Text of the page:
welcome your visitors

Do Your Website Visitors Feel Welcome?

Come in

One afternoon years ago when our three kids were preschoolers, a neighbor came over and asked to use my phone. She was locked out, and this was before any of us had cell phones.

As she stood in the living room talking on the phone, I happened to look around the room and noticed it looked like a small tornado had swept through. There was stuff everywhere — toys, clothes, books. Evidence of three active children and a mom trying to keep up with them.

It was embarrassing!

I told myself from then on I’d try to keep at least the main living area of our home picked up. If someone dropped in unexpectedly, I didn’t want them greeted by clutter, but by order. I haven’t always succeeded, but that became my goal.

While your neighbors, friends and relatives are likely to forgive a cluttered and messy home, your website’s visitors are very unlikely to wade through clutter on your site. They’re more likely to click out within seconds rather than take the time to try to decipher your message.

There are many ways to keep your website “picked up” and welcoming:

Keep your font size large

Stick to 14 or even 16-point type and it’ll be easier to read. Studies have shown over and over again that reading on a screen is harder on the eyes than reading in print. A larger font size will help make reading your site easier, especially if there’s a lot of information.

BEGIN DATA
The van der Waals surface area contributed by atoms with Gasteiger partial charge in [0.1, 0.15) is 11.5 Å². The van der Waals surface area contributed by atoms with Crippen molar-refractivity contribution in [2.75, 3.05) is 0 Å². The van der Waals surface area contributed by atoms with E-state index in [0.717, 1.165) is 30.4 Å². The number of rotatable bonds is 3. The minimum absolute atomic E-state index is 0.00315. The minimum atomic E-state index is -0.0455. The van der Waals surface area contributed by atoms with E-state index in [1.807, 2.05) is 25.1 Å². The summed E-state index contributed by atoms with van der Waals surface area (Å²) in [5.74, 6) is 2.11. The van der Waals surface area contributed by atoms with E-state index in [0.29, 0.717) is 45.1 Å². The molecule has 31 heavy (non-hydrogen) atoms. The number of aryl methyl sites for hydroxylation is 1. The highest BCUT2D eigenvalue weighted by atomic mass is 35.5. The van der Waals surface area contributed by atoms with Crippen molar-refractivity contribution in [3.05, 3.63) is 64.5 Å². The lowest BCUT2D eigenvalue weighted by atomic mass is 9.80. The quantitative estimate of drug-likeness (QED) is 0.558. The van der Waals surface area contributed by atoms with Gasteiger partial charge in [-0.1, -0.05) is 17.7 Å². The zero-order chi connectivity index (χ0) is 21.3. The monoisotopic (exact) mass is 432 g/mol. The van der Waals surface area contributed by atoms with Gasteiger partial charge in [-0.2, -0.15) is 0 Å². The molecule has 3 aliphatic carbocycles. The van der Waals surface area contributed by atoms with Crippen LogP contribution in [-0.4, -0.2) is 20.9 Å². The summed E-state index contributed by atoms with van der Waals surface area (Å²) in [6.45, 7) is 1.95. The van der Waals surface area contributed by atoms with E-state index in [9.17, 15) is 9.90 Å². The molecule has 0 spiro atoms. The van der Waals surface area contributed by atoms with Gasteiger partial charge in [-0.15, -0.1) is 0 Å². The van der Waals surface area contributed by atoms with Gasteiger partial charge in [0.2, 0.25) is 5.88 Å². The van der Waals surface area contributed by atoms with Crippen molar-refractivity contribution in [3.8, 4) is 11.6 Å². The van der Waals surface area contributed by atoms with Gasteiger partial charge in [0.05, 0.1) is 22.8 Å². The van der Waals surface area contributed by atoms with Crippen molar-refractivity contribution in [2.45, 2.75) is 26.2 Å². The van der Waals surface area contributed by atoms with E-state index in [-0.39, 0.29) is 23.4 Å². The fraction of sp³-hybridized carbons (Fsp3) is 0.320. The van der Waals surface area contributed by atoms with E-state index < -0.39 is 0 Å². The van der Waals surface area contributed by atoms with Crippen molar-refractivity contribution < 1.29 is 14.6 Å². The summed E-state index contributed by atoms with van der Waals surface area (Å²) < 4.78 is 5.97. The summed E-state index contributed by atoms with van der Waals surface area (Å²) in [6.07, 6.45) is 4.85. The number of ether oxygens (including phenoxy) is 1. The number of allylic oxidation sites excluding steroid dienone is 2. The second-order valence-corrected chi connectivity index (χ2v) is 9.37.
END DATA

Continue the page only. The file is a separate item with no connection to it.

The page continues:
Stick to dark type on a light background

Again, studies have shown that it’s just easier to read, whether print or onscreen. If you like a dark background on your site, place your text in a light text box. You’re doing your readers a favor.

Keep paragraphs short

One glance at a full page with long paragraphs is enough to scare most readers away. It looks intimidating and like a lot of work to get through. Most visitors won’t bother. Breaking up short paragraphs with a double space adds breathing room and looks more inviting.

Use subheads

Many of your visitors won’t read all your content, but they’ll skim it to see if it’s worth their while. If you have subheads sprinkled throughout the copy that highlight the main points, the skimmers will still have a good idea of what your content is about. It invites even your busiest readers to find the main points quickly.

Use bullets

Rather than listing items in a paragraph, list them as bullet points. The skimmers will read those, too.

Write clearly and conversationally

Just because you’re a business doesn’t mean your readers want to read “business-ese.” Being professional doesn’t mean being stuffy and formal. (Now if we could just get insurance companies, lawyers and congressmen to believe that!)

Your readers most likely won’t stop long enough to try to figure out your jargon and tech talk. They’ll click away and not come back.

Have one focal point for each page

Have you been to sites that have so many sidebars, graphics, flashing cartoons and pop-up boxes that you get a headache? That’s like my toy-and-clothing-strewn living room!

Get rid of the clutter. Draw your reader to the main point (usually the headline) and keep the rest of the page neat and orderly.


If you’re already doing these things — congratulations! Your visitors feel welcome and won’t have to work hard to see what you’re about.

Maybe you recognize some clutter on your site after reading this. Take time to make some changes. Since you only have a matter of seconds before your visitors choose to click away, do what you can to encourage them to come in and stay awhile.

You may also be interested in:

Save

Save

Save

Save

Save

Save